News Sectors Pharmaceutics


Pharmaceutical packaging 2017: forecasts and needs


ovative technologies and new needs
The importance of the European pharmaceutical industry has been underlined in a recent study by the economic research institute WifOR. In total, the companies that took part have an industry-specific workforce of 865,000. A growing number of senior citizens and a rising demand for medical care in developing countries have been causing increasing requirements on pharmaceutical packaging. What are the changes that can be expected this year, and where should companies put the emphasis? These are questions that were answered by a survey among 210 industry experts. Generally speaking, there was a consensus that the focus should be on product identification, usage variations and cost reductions.

Buy your ticket now or redeem voucher

45 per cent of all respondents expect to see rising costs in the production of forge-proof packaging with digital codes and state-of-the-art labelling technology for product identification, though also on decorative elements. 41 per cent – only 4% less – are sure that carton packaging, too, will become more expensive.

Just over a third (34 per cent) believe that there will be a steady increase in the need for flexible packaging until the end of the year, but that this will also cause higher costs in producing bags in suitable formats.

Finally, 30 per cent expect to see higher spendings for packaging facilities and manufacturers.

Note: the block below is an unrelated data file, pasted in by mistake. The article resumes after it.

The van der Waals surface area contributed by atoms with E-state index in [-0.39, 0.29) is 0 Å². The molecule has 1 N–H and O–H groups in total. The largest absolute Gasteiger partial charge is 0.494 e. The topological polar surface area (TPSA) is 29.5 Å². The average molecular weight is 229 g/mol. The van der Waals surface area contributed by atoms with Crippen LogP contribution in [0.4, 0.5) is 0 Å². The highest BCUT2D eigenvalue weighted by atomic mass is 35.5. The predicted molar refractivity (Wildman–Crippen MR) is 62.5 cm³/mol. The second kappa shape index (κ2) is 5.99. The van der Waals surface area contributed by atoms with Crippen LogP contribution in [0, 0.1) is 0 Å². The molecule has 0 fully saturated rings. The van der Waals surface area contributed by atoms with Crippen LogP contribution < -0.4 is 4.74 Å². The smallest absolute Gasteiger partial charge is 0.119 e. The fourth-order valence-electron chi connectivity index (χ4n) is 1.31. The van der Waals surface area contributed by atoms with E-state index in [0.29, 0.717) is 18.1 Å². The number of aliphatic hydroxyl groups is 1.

Respondents believe that this general increase is due to issues in implementing new regulatory requirements to ensure standardised product labelling. A large number of contractors are investing more money in the serialisation of pharmaceutical packaging, so that they comply with the US Drug Supply Chain Security Act and similar European and other international regulations.  

Using a scale from 1 to 5, the following percentages of respondents rated specific packaging properties as either important or very important:

    70% usability or user-friendliness
    69% cost reduction 61% compliance with advertising statements
    59% barrier properties to prevent contact with moisture, oxygen or light
    50% sterility

More than 40% of respondents in the pharmaceutical packaging industry are particularly keen to use adhesive labels and preprinted direct packaging for the coding of packages. Photo: Faubel

Advanced skills are needed
Porsche Consulting serves the pharmaceutical industry and indeed the entire packaging industry in the German-speaking area. Although, in a recent survey conducted by this firm, 85 per cent of managers said they saw digitisation as a major future development on today’s packaging market, nearly two thirds (70%) of affected companies apparently still lack the necessary resources for the skilled use of smart packaging. Over half (52%) believe that smart packaging will improve customer loyalty. Furthermore, over 70 per cent of all packaging companies are planning to use digital methods in handling their orders within the next year. This would be a 49% increase compared with the current situation.

57 per cent of all respondents are expecting to base their packaging production on real-time data and to do so no later than 2018. At the moment, around 15 per cent can access data such as their customers’ stock levels and are automatically notified as soon as those stocks need to be replenished. Over the next two years this value will almost triple (43%).

Sources of information:
To avoid being left behind on innovation and change,

    49% use suppliers’ and vendors’ websites
    48% use conferences and tradeshows
    40% use digital publications such as adverts and editorials

The following picture emerges for the business use of social media:

    LinkedIn: 66%
    YouTube: 53%
    Google+: 38%

Photo: Constanze Tillmann / Messe Düsseldorf


Recommended Reading
 Not for Children


Not for Children

Pharmaceutical packaging: safety a top priority


Pharmaceutical packaging: safety a top priority